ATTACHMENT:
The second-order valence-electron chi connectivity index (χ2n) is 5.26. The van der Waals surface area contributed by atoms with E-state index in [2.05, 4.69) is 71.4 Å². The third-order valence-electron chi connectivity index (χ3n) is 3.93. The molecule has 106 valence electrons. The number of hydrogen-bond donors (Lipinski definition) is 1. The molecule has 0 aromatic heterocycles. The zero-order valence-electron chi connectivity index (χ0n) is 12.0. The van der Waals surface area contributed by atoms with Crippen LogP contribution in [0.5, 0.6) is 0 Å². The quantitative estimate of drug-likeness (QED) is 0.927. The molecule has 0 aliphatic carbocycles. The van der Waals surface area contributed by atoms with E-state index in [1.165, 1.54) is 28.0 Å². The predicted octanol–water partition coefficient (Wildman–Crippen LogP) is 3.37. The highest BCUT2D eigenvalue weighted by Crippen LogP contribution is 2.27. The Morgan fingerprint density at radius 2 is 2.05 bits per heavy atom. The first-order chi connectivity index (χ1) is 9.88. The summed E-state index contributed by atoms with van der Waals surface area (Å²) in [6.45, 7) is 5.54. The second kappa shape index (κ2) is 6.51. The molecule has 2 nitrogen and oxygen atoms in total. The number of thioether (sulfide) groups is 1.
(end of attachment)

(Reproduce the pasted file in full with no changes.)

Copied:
The second-order valence-electron chi connectivity index (χ2n) is 5.26. The van der Waals surface area contributed by atoms with E-state index in [2.05, 4.69) is 71.4 Å². The third-order valence-electron chi connectivity index (χ3n) is 3.93. The molecule has 106 valence electrons. The number of hydrogen-bond donors (Lipinski definition) is 1. The molecule has 0 aromatic heterocycles. The zero-order valence-electron chi connectivity index (χ0n) is 12.0. The van der Waals surface area contributed by atoms with Crippen LogP contribution in [0.5, 0.6) is 0 Å². The quantitative estimate of drug-likeness (QED) is 0.927. The molecule has 0 aliphatic carbocycles. The van der Waals surface area contributed by atoms with E-state index in [1.165, 1.54) is 28.0 Å². The predicted octanol–water partition coefficient (Wildman–Crippen LogP) is 3.37. The highest BCUT2D eigenvalue weighted by Crippen LogP contribution is 2.27. The Morgan fingerprint density at radius 2 is 2.05 bits per heavy atom. The first-order chi connectivity index (χ1) is 9.88. The summed E-state index contributed by atoms with van der Waals surface area (Å²) in [6.45, 7) is 5.54. The second kappa shape index (κ2) is 6.51. The molecule has 2 nitrogen and oxygen atoms in total. The number of thioether (sulfide) groups is 1.